Best Prepared Pioneers In The West


In each community farming was the principal occupation. At times—as during 1855—black crickets devastated the fields; at others bitter winter winds carried off cattle or ruined crops. But these near-disasters were forgotten as orchards bloomed, cattle multiplied, and wheat production skyrocketed from 107,702 bushels in 1850 to 384,892 bushels a decade later.

Industry was as important to the Mormons as agriculture if they were to win economic independence, but here they were less successful. Mormons built sawmills and gristmills, opened a pottery works, and began textile production. Others erected a small blast furnace near Parowan, where iron ore was discovered, but not even the dedicated devotion of the Saints could overcome the handicaps that faced them, and by 1856 mining was at a standstill. The industrial development of Utah was forced to wait until capital and manpower were available in larger quantities.

The Saints were not destined to enjoy their newwon isolation long. Friction and interference from the East were inevitable. To Americans, the Saints were immoral eccentrics bent on establishing their own commonwealth; to Mormons, their fellow countrymen were persecuting bigots plotting the complete destruction of Mormonism. Distrust mounted when official United States surveyors, seeking a route for a transcontinental railroad, entered Utah Territory. Rumors that their purpose was the destruction of all land titles hardly assured them a cordial reception, yet trouble might have been avoided had not a party under Captain John W. Gunnison been attacked by Indians in 1853, with a loss of eight men. The Mormons had no part in this massacre, but this the people of the United States refused to believe.

These incidents prepared the way for a major conflict over control of Utah. Brigham Young’s tight little monopoly was challenged in 1855 when three federal judges were appointed for the Utah Territory. When they reached the territory Mormons continued to take their cases to the county courts while the federal judges presided over empty rooms. In the spring of 1857 tne7 hurried back to Washington breathing fire at every step. Brigham Young was a ruthless dictator who employed a band of “destroying angels” to stamp out all who disobeyed him.

In this inflammatory atmosphere, President Buchanan decided the time had come to assert federal authority over the Saints. On May 26, 1857, he ordered an army of 2,500 men under Colonel Albert Sidney Johnston to march against Utah. News of its coming sent the Mormons into a flurry of fear and preparation. They believed that the soldiers were coming to kill them, destroy their property, and ravage their wives. Guerrilla attacks on Johnston’s approaching forces began in late September, 1857, when the troops were twenty miles east of Fort Bridger. Every stray animal was driven off by Mormon bands, trains of wagons loaded with food were put to the torch, and the grass burned for miles around. Not until November 17, 1857, did the army struggle into Fort Bridger amidst a blinding snowstorm; Johnston then ordered his men into winter camp.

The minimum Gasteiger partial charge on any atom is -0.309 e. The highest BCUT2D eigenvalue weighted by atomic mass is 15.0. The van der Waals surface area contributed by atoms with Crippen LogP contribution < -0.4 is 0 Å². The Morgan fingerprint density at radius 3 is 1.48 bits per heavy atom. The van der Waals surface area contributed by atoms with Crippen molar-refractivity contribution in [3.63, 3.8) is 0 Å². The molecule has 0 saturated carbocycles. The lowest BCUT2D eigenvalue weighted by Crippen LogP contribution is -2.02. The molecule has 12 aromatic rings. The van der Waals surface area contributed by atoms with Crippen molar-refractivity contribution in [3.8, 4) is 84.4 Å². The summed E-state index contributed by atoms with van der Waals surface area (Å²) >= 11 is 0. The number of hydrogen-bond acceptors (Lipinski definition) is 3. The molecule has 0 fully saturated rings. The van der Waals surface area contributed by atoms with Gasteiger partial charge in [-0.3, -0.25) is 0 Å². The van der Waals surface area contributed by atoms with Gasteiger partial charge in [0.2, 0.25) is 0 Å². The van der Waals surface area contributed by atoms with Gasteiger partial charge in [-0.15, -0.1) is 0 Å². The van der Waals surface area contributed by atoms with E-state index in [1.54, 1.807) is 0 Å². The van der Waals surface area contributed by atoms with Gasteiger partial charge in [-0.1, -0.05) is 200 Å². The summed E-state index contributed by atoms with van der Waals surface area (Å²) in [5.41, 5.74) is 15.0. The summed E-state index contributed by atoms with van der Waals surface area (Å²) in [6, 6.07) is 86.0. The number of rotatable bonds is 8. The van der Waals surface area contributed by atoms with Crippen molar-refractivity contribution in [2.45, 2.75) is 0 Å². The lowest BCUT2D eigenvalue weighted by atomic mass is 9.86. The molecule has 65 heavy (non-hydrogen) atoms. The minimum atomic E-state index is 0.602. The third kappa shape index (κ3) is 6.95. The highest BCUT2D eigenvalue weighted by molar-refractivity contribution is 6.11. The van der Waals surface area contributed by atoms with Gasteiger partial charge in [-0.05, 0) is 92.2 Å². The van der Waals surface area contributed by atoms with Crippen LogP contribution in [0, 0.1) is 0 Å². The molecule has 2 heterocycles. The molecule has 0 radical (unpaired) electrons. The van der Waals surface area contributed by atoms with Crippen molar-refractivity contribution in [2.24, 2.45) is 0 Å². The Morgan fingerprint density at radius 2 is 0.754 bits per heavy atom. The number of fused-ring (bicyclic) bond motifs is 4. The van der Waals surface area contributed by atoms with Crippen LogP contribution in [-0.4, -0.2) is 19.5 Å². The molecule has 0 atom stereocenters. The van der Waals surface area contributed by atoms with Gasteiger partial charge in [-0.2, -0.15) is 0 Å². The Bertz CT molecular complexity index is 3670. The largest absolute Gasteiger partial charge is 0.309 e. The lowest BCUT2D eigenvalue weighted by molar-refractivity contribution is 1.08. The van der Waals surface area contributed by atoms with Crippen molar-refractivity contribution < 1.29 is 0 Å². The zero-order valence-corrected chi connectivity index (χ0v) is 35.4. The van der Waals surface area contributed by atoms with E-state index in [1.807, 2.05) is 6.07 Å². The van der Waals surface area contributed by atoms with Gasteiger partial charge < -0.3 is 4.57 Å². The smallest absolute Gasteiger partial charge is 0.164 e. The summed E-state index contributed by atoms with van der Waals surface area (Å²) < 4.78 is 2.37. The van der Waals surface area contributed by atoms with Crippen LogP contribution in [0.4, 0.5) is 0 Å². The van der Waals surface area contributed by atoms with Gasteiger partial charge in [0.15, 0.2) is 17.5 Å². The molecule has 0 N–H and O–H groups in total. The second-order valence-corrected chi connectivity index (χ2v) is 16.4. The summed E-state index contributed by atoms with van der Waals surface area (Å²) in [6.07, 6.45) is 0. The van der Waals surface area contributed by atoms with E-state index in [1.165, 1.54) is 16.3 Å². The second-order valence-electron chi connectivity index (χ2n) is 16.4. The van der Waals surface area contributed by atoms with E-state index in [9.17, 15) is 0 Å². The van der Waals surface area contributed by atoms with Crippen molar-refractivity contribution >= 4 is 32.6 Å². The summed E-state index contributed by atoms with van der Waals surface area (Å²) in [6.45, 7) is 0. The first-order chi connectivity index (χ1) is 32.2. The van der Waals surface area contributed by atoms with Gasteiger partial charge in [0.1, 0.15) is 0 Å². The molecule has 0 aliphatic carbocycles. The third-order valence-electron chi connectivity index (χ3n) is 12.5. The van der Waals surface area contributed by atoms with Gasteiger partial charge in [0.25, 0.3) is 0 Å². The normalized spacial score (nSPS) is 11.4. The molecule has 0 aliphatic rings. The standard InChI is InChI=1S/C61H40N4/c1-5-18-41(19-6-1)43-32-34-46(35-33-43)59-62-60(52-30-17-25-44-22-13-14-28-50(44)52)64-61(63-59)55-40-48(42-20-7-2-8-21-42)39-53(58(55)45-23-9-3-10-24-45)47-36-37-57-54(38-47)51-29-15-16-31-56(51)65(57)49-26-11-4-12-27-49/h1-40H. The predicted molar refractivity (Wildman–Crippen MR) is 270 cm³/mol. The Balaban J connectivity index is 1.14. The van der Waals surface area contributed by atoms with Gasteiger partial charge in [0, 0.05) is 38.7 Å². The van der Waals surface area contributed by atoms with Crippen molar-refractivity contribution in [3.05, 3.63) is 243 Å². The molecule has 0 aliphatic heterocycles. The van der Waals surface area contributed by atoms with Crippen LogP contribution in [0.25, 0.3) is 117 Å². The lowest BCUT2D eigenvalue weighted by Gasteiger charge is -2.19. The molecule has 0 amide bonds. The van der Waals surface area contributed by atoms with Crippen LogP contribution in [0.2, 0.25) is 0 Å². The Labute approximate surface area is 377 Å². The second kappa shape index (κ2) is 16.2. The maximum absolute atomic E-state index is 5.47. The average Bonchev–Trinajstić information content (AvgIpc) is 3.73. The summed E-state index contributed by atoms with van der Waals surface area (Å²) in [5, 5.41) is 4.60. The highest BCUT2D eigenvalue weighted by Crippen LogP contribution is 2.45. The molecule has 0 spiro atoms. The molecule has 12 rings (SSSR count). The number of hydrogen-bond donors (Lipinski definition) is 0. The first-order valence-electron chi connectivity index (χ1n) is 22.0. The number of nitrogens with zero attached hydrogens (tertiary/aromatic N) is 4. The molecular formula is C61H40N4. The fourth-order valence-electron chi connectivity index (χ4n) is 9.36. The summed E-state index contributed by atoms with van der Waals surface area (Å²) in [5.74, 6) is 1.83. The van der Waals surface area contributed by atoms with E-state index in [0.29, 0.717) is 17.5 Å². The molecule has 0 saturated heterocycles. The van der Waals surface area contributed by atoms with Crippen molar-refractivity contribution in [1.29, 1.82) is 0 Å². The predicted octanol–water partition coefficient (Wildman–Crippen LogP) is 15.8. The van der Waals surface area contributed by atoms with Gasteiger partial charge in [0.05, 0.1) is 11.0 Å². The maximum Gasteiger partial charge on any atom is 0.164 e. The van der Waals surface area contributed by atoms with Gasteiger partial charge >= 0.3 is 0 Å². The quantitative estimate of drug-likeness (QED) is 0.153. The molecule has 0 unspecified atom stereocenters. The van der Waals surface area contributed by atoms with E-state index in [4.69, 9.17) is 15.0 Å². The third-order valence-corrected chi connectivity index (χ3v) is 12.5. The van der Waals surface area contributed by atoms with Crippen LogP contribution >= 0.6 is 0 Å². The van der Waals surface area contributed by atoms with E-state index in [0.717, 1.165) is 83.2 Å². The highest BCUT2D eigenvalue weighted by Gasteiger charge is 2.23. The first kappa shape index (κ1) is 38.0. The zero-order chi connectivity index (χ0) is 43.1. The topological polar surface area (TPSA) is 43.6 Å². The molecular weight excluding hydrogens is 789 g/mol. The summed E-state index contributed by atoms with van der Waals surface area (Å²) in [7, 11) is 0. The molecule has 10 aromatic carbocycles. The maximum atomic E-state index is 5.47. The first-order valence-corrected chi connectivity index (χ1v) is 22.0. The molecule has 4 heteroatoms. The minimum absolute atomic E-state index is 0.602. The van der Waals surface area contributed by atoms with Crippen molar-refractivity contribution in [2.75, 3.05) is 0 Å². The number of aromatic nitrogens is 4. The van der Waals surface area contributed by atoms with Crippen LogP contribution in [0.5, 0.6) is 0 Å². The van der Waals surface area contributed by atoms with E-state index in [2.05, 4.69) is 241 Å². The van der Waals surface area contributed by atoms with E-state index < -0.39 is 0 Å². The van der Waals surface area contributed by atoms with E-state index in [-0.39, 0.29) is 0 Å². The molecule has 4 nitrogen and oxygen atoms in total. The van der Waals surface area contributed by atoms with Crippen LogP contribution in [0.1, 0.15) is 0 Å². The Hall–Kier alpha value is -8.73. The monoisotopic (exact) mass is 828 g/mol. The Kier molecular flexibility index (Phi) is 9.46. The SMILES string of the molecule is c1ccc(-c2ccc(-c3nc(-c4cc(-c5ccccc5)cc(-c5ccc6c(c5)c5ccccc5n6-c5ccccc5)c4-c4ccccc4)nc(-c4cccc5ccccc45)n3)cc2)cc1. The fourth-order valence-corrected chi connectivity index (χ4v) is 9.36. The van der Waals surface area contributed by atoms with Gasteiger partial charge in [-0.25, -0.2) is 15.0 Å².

The harm was done, however, for the army’s approach had raised tensions among the Mormons so high that panic rather than reason governed their reactions. The result was the Mountain Meadows Massacre. This occurred in the southern part of the territory, where the Saints were visited by a band of 140 emigrants bound for California. Traveling with the party was a group of “Missouri Wild Cats” who abused Indian converts, turned their cattle into Mormon fields, killed chickens with their bull whips, and shouted profane insults at Mormon women. Near Cedar City their inexcusable conduct aroused the Indians to the point of attack. This came on September 7, 1857 when the emigrants were camped in an open valley named Mountain Meadows. Seven were killed before the red men were beaten back and a barricade of wagons formed. Then the two forces settled down for what promised to be a long siege.

While this went on, both sides sought aid. Three emigrants tried to slip through the lines, but two were cut down by the Indians, and the third, William Aiden, was killed by a fanatical Mormon. The Indians were more successful. A delegation hurried to the home of John D. Lee, a farmer who had worked among them as a missionary. Lee, instead of trying to restrain the red men, sent a message to Cedar City asking for reinforcements. Fifty men responded. On September 10 these Saints gathered to decide their course: should they help the emigrants or aid the Indians?

The memory of insults shouted by the Missouri Wild Cats, the tensions of the hour, and the fear that they would be blamed for the murder of William Aiden carried the day. Every emigrant must be killed, they decided, to prevent news of that murder from reaching California. The next day their grim plan was put into effect. John Lee entered the camp with word that a safe passage had been arranged through the Indian lines. As the emigrants marched out the Mormons began firing, killing the men while the Indians were given a free hand with the women and children. Within a few minutes 120 persons lay dead, while seventeen children had been saved. Before scattering, the Saints bound themselves to spread the tale that the whites had been massacred by red men.

The American people, however, laid the Mountain Meadows Massacre at the door of the Mormon Church. President Buchanan asked for four additional regiments to be sent to Utah. These warlike gestures only drove the Mormons to more fanatical resistance.